By Carl Rollyson
St. Martin’s Press, $29.99, 319 pages
Having read ‘The Bell Jar,’ by Sylvia Plath, I’m familiar with her fictitious life; however her personal life was one that I have only read in bits and pieces. After reading, American Isis by Carl Rollyson, I can see where her personal life came to influence her writing. Rollyson’s work is the first biography of Plath that I have ever read and don’t have anything to compare it to. The main difference between this work and previous ones is that this draws from the Ted Hughes’s recently opened archive. However, it is an informative work and gives one a picture into the life of Plath. One can see where her bipolar begins and the pressure that not only Plath put on herself both at home, but while attending Smith. Throughout the book, one can see how both parents influenced her writing, her subjects, and how she presented herself to them throughout her life, always trying harder to better herself and in the end coming up short. Rollyson’s writing is for the experienced Plath biographer, not for the virgin one. Remember this when pursuing your local bookstore and the Wikipedia version might better suit the casual reader who just wants a brief overview of Ms. Plath. I leave you the reader, with a tidbit to ponder that its been over 50 years since we lost the voice of Ms. Plath as her children slept nearby and the world watched for what would happen next.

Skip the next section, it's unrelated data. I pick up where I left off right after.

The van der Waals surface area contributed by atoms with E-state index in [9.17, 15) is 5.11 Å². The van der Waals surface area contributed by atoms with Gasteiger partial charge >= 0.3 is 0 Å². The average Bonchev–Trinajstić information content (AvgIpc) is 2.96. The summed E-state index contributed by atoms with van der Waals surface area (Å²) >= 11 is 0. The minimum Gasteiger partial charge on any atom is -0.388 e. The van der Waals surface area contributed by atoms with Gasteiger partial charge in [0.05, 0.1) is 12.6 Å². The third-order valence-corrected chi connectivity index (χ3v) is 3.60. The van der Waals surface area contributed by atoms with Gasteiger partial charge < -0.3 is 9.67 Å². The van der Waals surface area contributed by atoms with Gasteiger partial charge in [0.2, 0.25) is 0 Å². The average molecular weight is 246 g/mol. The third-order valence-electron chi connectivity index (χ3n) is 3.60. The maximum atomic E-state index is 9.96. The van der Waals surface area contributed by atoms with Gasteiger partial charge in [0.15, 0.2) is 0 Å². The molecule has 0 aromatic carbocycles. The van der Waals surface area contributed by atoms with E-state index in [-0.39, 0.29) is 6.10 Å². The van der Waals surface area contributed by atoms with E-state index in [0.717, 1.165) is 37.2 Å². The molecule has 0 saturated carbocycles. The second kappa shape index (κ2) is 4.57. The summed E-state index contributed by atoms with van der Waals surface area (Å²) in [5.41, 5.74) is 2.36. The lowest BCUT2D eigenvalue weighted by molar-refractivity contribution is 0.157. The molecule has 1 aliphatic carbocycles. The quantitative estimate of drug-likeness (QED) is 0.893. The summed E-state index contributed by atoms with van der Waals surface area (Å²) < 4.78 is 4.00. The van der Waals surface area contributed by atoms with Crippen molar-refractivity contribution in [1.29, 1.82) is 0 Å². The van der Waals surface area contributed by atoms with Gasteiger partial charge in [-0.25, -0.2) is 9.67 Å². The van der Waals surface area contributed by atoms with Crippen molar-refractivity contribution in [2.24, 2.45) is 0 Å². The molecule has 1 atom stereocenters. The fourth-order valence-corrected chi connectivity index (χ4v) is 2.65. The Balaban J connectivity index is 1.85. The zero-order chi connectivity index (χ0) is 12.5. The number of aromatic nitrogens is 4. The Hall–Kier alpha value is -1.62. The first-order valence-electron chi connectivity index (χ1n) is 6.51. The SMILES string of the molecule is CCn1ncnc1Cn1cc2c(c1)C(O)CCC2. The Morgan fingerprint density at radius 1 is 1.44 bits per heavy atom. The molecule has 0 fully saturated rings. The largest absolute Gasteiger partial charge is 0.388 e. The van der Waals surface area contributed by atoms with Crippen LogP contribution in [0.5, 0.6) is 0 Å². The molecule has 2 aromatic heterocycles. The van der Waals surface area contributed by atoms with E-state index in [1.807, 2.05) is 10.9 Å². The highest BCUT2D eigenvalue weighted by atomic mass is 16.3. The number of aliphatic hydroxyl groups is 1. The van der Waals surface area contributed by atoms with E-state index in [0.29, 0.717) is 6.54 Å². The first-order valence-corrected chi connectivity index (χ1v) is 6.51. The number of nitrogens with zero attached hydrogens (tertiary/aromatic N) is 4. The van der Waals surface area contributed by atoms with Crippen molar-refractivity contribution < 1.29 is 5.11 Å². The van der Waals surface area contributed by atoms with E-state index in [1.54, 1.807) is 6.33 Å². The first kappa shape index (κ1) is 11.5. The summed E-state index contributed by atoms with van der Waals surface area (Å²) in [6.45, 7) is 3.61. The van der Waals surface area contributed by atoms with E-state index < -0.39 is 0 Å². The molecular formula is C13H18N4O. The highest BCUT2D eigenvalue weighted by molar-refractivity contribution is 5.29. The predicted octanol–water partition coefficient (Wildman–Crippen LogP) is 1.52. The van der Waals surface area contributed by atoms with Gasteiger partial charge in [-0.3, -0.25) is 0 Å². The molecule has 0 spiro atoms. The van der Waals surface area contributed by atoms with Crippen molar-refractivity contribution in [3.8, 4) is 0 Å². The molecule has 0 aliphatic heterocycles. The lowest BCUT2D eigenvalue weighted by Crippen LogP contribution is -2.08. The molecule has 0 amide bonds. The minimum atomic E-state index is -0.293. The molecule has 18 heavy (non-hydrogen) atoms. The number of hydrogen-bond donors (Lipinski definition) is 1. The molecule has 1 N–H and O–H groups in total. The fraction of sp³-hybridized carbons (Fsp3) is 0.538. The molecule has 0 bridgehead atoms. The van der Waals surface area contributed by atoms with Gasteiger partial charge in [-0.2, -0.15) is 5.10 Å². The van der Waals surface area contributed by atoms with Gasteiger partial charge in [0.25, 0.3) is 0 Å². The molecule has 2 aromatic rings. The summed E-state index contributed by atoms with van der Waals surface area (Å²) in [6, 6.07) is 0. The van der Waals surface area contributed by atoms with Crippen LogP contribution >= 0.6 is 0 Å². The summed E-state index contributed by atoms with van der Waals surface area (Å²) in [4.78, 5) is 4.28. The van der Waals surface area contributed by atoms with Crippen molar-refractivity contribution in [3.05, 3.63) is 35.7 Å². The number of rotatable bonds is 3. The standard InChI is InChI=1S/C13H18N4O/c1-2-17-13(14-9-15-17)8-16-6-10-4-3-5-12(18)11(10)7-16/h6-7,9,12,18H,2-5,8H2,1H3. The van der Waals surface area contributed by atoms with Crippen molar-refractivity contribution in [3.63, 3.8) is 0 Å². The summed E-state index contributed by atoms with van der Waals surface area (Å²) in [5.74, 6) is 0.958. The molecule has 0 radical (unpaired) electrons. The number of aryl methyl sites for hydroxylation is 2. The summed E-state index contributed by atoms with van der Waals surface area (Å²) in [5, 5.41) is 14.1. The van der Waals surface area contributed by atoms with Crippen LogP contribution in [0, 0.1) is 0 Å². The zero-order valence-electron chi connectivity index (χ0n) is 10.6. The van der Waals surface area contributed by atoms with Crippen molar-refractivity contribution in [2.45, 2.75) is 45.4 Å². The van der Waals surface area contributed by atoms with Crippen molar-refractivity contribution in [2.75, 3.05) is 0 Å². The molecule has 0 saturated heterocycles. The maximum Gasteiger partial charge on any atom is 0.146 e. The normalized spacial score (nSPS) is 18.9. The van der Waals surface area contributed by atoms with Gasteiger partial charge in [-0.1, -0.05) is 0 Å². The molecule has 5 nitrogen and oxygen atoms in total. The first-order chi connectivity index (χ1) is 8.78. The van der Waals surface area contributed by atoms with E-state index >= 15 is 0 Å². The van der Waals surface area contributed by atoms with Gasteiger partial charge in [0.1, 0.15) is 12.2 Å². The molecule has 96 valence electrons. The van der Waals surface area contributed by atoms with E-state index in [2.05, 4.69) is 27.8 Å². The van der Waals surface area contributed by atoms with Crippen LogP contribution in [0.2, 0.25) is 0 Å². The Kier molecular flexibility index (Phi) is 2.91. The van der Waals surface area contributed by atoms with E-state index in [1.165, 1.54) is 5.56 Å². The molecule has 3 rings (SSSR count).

Reviewed by Annie Hicks
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